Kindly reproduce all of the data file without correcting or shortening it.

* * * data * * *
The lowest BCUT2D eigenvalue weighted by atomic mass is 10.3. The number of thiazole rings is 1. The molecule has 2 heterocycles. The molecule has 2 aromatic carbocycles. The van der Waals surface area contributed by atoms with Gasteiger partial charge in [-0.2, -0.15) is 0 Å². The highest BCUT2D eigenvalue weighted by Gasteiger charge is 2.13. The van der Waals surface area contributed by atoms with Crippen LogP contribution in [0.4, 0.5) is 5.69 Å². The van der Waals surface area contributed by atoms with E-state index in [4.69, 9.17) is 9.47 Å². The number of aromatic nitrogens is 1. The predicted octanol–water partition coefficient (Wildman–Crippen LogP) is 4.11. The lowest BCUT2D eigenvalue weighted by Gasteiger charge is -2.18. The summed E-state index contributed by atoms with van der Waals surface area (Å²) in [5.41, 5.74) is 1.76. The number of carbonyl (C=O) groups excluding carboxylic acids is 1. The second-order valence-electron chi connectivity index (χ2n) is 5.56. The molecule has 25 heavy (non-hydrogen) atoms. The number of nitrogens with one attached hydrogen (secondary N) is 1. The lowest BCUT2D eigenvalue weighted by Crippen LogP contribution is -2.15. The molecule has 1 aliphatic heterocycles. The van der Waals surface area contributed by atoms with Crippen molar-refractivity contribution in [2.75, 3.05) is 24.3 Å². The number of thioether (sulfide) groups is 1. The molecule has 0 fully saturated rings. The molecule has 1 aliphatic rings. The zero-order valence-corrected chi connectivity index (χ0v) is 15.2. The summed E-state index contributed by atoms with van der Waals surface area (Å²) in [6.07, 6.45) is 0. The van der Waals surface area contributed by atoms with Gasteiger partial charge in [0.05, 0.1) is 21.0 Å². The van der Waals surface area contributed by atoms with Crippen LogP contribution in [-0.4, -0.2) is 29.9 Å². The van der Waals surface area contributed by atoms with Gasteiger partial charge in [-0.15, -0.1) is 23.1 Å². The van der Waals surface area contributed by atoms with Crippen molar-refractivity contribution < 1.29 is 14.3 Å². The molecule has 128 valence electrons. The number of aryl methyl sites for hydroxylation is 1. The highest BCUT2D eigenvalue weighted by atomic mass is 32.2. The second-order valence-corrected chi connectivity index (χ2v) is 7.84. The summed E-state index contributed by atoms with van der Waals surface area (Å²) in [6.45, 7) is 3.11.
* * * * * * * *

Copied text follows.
The lowest BCUT2D eigenvalue weighted by atomic mass is 10.3. The number of thiazole rings is 1. The molecule has 2 heterocycles. The molecule has 2 aromatic carbocycles. The van der Waals surface area contributed by atoms with Gasteiger partial charge in [-0.2, -0.15) is 0 Å². The highest BCUT2D eigenvalue weighted by Gasteiger charge is 2.13. The van der Waals surface area contributed by atoms with Crippen LogP contribution in [0.4, 0.5) is 5.69 Å². The van der Waals surface area contributed by atoms with E-state index in [4.69, 9.17) is 9.47 Å². The number of aromatic nitrogens is 1. The predicted octanol–water partition coefficient (Wildman–Crippen LogP) is 4.11. The lowest BCUT2D eigenvalue weighted by Gasteiger charge is -2.18. The summed E-state index contributed by atoms with van der Waals surface area (Å²) in [5.41, 5.74) is 1.76. The number of carbonyl (C=O) groups excluding carboxylic acids is 1. The second-order valence-electron chi connectivity index (χ2n) is 5.56. The molecule has 25 heavy (non-hydrogen) atoms. The number of nitrogens with one attached hydrogen (secondary N) is 1. The lowest BCUT2D eigenvalue weighted by Crippen LogP contribution is -2.15. The molecule has 1 aliphatic heterocycles. The van der Waals surface area contributed by atoms with Crippen molar-refractivity contribution in [2.75, 3.05) is 24.3 Å². The number of thioether (sulfide) groups is 1. The molecule has 0 fully saturated rings. The molecule has 1 aliphatic rings. The zero-order valence-corrected chi connectivity index (χ0v) is 15.2. The summed E-state index contributed by atoms with van der Waals surface area (Å²) in [6.07, 6.45) is 0. The van der Waals surface area contributed by atoms with Gasteiger partial charge in [0.05, 0.1) is 21.0 Å². The van der Waals surface area contributed by atoms with Crippen LogP contribution in [-0.4, -0.2) is 29.9 Å². The van der Waals surface area contributed by atoms with Gasteiger partial charge in [-0.15, -0.1) is 23.1 Å². The van der Waals surface area contributed by atoms with Crippen molar-refractivity contribution < 1.29 is 14.3 Å². The molecule has 128 valence electrons. The number of aryl methyl sites for hydroxylation is 1. The highest BCUT2D eigenvalue weighted by atomic mass is 32.2. The second-order valence-corrected chi connectivity index (χ2v) is 7.84. The summed E-state index contributed by atoms with van der Waals surface area (Å²) in [6.45, 7) is 3.11.